Hafod Estate

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The Hafod Estate, circa 1795 by (John Warwick Smith)

The Hafod Estate, also known as Hafod Uchtryd (meaning "Summer mansion of Uchtryd") is a wooded and landscaped estate in Cardiganshire, in the Ystwyth valley. This was once the estate surrounding a grand country house, Hafod Uchtryd, which was demolished in the 1958, leaving the estate to forestry, conservationists and holiday cottages.

The estate is in the hills, near Devil's Bridge, Cwmystwyth and Pont-rhyd-y-groes off the B4574 road - which is described by the Automobile Association as one of the ten most scenic drives in the world.[1]

Hafod Uchtryd was anciently the location of a dwelling on the side of the hill above the River Ystwyth, looking to the east. First used as a hunting lodge for the local chieftain, it became home to landed gentry and nobility, and in the late eighteenth century became a celebrated landscape, under the ownership of Thomas Johnes.[2]

Early history

The lands of the Hafod Uchtryd were within the boundaries of the Cistercian Abbey, Strata Florida.

After the Dissolution of the Monasteries by king Henry VIII (1536–1540) during the Reformation the abbey's holdings were divided and awarded to new tenants. Some of the Strata Florida lands were granted to the Herbert family, who came to Cardiganshire during the reign of Elizabeth I. Sir Richard Herbert of Pengelly and Cwmystwyth served as Sheriff of Cardigan in 1542-1543.

A rent roll dated 1540 for the granges of Mevenith, Cwmystwyth and Hafodwen (‘newe leases’) reveals that W[illia]m Herbert and Morgan Herbert were tenants of several properties formerly belonging to the Abbey of Strata Florida, including significantly:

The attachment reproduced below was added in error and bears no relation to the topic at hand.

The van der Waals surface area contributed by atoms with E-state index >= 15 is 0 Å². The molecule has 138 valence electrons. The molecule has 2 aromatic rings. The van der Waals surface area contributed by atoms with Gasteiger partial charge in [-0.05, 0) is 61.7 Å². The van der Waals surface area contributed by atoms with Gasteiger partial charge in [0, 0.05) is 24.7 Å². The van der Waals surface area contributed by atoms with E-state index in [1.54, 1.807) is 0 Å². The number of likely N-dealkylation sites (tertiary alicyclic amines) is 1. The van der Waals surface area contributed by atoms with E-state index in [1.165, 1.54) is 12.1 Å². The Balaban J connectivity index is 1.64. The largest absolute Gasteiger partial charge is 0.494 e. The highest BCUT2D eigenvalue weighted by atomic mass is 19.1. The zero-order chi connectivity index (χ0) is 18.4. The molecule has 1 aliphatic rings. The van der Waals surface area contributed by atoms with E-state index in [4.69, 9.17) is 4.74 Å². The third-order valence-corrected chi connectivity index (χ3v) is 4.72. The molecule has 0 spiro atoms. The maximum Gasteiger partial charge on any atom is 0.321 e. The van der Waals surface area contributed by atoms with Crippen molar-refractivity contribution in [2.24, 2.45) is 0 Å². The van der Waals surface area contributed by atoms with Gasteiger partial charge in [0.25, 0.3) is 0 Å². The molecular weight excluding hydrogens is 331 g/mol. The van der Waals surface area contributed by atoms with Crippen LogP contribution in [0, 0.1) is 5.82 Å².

Havodychdryd Doleygors Pantycrave Bwlch Gwalter parcell of Ty Loge [...] 4 parte of Pwll Piran parte of Pregnant(sic) Prignant Isaf and Blaenmerin and Alltgron. Havodychdryd or Hafod Uchtryd is the name of the house and demesne and the other properties.[3]

The estate became famous in the late 18th century when its owner, Thomas Johnes (1748-1816), developed it as a showpiece of the Picturesque idea of landscape; the estate and the Gothic house were the subject of many descriptions and images produced by contemporary visitors. The history of the estate is the subject of several books, most notably Peacocks in Paradise by Elizabeth Inglis Jones,[4] and the Hafod Landscape by Jennifer Macve.[5]

The estate lies within the parish of Llanfihangel y Creuddyn. St. Michael (Hafod), Eglwys Newydd, Llanfihangel-y-Creuddyn was a chapel-of-ease in that parish, and was rebuilt for Thomas Johnes by James Wyatt in 1801. It is near Llanddewi-Brefi.

Golden years

Hafod Uchtryd circa 1795
Hafod with later additions to the house
Cavern Cascade, by John 'Warwick' Smith c.1810

Between 1790 and 1810 were the golden years of the Hafod Estate. Between 1782 and 1813 approximately 1,000 to 1,200 acres of forest, mainly Larch and Scots Pine were planted on high ground by the estate owner Colonel Thomas Johnes, with oak and beech on the lower, more fertile land. In spite of two months of little rain, of 80,000 larch planted in April 1796, only 200 died. Following a visit to the estate in 1798 by Charles Howard, 11th Duke of Norfolk, the President of the Royal Society of Arts, Johnes was encouraged to offer himself for the awards made by the Society for silviculture. He was awarded five Gold Medals.

Approximately three million trees were planted on the estate during the tenancy of Colonel Johnes.

Later ownership